My Reason for the Season

Thanksgiving is becoming an afterthought in our quest to rush through the holidays. The fact that it’s slinking in the backdoor of November this year doesn’t help. My husband and I caught the tail end of Rudolph the Red-Nosed Reindeer on primetime TV last night and wondered, Since when did they start running this stop-motion harbinger of Christmas toy commercials before the Thanksgiving bird is even stuffed?

Sure, there is lip service done to the practice of gratitude over a gluttonous meal on a particular November Thursday, but I can’t seem to block out the noisy fights over stores opening early to beat the Black Friday rush, or the mistreatment committed on poultry farms, or the ever-popular fears about blowing our restrictive diets.

In a few hours I will pull down the lid to my laptop of turmoil and shut off the world’s woes for a journey of reflection. Winter’s sharp tongue causes me to pull inward, to sit by the home fires and whisper encouraging words to myself as encompassing darkness approaches.

My tasks are laid out like soft flannel for the long night. I have a new body to get to know, a pile of worries and baggage to knit up into something useful, and a half-century of traditions and habits that need to be sorted and tossed into the flames. There is a waiting host of wondrous dreams that have existed only in my imagination. Their frail constitutions need warming in the glow of possibility.

My wish is simple. May you be able, in this spinning holiday dervish of a dance, to find a quiet corner, to stand stock still until the ripples fade from your over-scheduled lives. And clearly see who you are.

8 thoughts on “My Reason for the Season

  1. First, thank you for the Thanksgiving/winter/holiday wish. I wish the same for you.

    This is a beautiful piece. I have read it several times and intend to come back to it. There is melancholy and resolve and anticipation and nostalgia and protest and resignation, all of which you have managed to make peaceful with the amazing connection between photograph and final paragraph, and with the benediction to your reader.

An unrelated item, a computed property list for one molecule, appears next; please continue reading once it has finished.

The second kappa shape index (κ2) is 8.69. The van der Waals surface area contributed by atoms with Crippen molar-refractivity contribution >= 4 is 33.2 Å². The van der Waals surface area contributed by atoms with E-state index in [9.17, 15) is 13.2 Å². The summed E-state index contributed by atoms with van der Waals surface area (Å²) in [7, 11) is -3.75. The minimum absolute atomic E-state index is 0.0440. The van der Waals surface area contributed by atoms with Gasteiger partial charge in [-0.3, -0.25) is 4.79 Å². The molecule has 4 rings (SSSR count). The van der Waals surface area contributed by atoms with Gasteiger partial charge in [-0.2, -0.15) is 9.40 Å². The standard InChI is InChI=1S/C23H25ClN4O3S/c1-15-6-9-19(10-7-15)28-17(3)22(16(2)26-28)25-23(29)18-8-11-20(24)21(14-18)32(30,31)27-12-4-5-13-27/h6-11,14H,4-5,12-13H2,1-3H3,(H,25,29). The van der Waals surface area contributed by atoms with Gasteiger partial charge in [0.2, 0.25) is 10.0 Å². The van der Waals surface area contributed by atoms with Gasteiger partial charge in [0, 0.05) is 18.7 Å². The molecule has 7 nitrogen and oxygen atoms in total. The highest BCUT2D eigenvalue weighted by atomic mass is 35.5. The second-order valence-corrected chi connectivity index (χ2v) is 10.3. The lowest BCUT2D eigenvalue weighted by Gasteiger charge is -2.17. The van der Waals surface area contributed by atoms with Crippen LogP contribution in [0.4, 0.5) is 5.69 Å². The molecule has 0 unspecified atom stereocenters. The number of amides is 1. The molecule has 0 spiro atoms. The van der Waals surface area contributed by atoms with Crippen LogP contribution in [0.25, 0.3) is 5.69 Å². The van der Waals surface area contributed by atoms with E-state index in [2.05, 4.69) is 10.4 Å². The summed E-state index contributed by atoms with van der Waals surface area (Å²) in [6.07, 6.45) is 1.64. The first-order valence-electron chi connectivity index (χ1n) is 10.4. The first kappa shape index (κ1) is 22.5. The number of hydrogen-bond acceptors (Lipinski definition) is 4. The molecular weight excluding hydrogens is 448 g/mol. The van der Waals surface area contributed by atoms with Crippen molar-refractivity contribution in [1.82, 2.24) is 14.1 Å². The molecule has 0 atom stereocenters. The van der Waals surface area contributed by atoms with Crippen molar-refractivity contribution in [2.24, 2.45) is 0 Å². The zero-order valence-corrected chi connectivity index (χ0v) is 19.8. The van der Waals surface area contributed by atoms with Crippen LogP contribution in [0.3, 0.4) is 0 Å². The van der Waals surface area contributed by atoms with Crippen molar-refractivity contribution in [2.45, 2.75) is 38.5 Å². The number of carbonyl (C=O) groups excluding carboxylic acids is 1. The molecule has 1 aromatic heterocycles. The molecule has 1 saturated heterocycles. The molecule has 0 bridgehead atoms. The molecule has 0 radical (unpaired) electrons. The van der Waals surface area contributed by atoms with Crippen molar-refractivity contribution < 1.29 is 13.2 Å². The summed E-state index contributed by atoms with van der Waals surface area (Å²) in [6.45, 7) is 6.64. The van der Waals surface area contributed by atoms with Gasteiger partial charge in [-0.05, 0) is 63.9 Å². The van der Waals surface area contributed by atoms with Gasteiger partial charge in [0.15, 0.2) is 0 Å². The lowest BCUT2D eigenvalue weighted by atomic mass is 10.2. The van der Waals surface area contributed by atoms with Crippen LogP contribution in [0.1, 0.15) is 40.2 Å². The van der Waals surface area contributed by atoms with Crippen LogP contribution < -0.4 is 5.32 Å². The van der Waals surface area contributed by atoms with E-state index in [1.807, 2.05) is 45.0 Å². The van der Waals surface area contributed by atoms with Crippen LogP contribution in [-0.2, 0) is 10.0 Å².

I especially loved the pulling down of the lid of your laptop of turmoil and the laying out of your tasks like soft flannel. The poet in you WILL be heard!

    Thanks so much for the stillness.


    1. I have fought against the stillness my whole life, and finally I can see it as a gift. Thank you, Maureen, for helping me recognize this. Your introspection has been a wonderful influence. Have a great Thanksgiving.

  2. I thank you for the compliment, which I consider a wonderful one. But I am very surprised to read that you have “fought the stillness.” Your photographs contradict you; they are a history of still moments. You have an eye for stillness, an instinct for it. Apparently it’s been nudging you for a while. What a great time of year to give in to it!

  3. An excellent post, and very interesting comments. At our store the first Christmas items started going out before Halloween. With forty-two and a half hours of Christmas Muzak a week, my Jingle Bells have now turned into Jangle Bells. I too could use a long winter’s nap.

    It is a simple fact that you can’t go back and do the things you wish you had done in the past. But yes, you can stop, listen to yourself, redirect your energies, and do the things you want to do in the present. Except maybe for that break dancing. You might want to give a pass to becoming a b-girl.

    1. Ha, I’m with you on the break dancing, Mike! As I grow older, the urgency to do some of the stuff I’ve avoided grows stronger. Like writing. And art. We shall see. And of all my jobs, retail during the holidays was one of the hardest I’ve ever had to endure. And that includes picking two acres of hot peppers in the summer. Hang in there.

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